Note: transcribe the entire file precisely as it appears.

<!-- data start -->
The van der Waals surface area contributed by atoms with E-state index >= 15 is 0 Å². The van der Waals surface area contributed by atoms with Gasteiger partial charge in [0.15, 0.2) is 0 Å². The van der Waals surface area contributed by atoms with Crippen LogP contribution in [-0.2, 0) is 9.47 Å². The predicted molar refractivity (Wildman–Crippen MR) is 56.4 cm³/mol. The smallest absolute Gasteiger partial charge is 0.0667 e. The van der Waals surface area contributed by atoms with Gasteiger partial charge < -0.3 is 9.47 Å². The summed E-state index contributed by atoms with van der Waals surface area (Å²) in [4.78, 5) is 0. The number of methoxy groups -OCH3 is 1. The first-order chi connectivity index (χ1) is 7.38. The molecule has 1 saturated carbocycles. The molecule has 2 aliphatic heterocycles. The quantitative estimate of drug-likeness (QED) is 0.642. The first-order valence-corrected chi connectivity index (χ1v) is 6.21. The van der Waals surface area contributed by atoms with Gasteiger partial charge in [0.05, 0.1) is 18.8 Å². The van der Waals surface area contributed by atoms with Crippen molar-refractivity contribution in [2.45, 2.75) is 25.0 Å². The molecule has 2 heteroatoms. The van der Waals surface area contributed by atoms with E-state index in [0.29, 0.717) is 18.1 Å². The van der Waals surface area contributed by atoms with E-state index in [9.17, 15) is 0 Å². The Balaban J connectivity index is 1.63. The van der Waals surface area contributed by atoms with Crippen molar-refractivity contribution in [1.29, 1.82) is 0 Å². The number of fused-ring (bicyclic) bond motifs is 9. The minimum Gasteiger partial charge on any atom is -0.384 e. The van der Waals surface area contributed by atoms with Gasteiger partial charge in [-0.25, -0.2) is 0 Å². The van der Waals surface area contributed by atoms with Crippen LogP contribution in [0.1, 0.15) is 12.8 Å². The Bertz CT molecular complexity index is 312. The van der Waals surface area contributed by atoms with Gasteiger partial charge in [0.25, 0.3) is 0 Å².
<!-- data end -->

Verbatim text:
The van der Waals surface area contributed by atoms with E-state index >= 15 is 0 Å². The van der Waals surface area contributed by atoms with Gasteiger partial charge in [0.15, 0.2) is 0 Å². The van der Waals surface area contributed by atoms with Crippen LogP contribution in [-0.2, 0) is 9.47 Å². The predicted molar refractivity (Wildman–Crippen MR) is 56.4 cm³/mol. The smallest absolute Gasteiger partial charge is 0.0667 e. The van der Waals surface area contributed by atoms with Gasteiger partial charge < -0.3 is 9.47 Å². The summed E-state index contributed by atoms with van der Waals surface area (Å²) in [4.78, 5) is 0. The number of methoxy groups -OCH3 is 1. The first-order chi connectivity index (χ1) is 7.38. The molecule has 1 saturated carbocycles. The molecule has 2 aliphatic heterocycles. The quantitative estimate of drug-likeness (QED) is 0.642. The first-order valence-corrected chi connectivity index (χ1v) is 6.21. The van der Waals surface area contributed by atoms with Gasteiger partial charge in [0.05, 0.1) is 18.8 Å². The van der Waals surface area contributed by atoms with Crippen molar-refractivity contribution in [2.45, 2.75) is 25.0 Å². The molecule has 2 heteroatoms. The van der Waals surface area contributed by atoms with E-state index in [0.29, 0.717) is 18.1 Å². The van der Waals surface area contributed by atoms with E-state index in [9.17, 15) is 0 Å². The Balaban J connectivity index is 1.63. The van der Waals surface area contributed by atoms with Crippen molar-refractivity contribution in [1.29, 1.82) is 0 Å². The number of fused-ring (bicyclic) bond motifs is 9. The minimum Gasteiger partial charge on any atom is -0.384 e. The van der Waals surface area contributed by atoms with Gasteiger partial charge in [-0.25, -0.2) is 0 Å². The van der Waals surface area contributed by atoms with Crippen LogP contribution in [0.1, 0.15) is 12.8 Å². The Bertz CT molecular complexity index is 312. The van der Waals surface area contributed by atoms with Gasteiger partial charge in [0.25, 0.3) is 0 Å².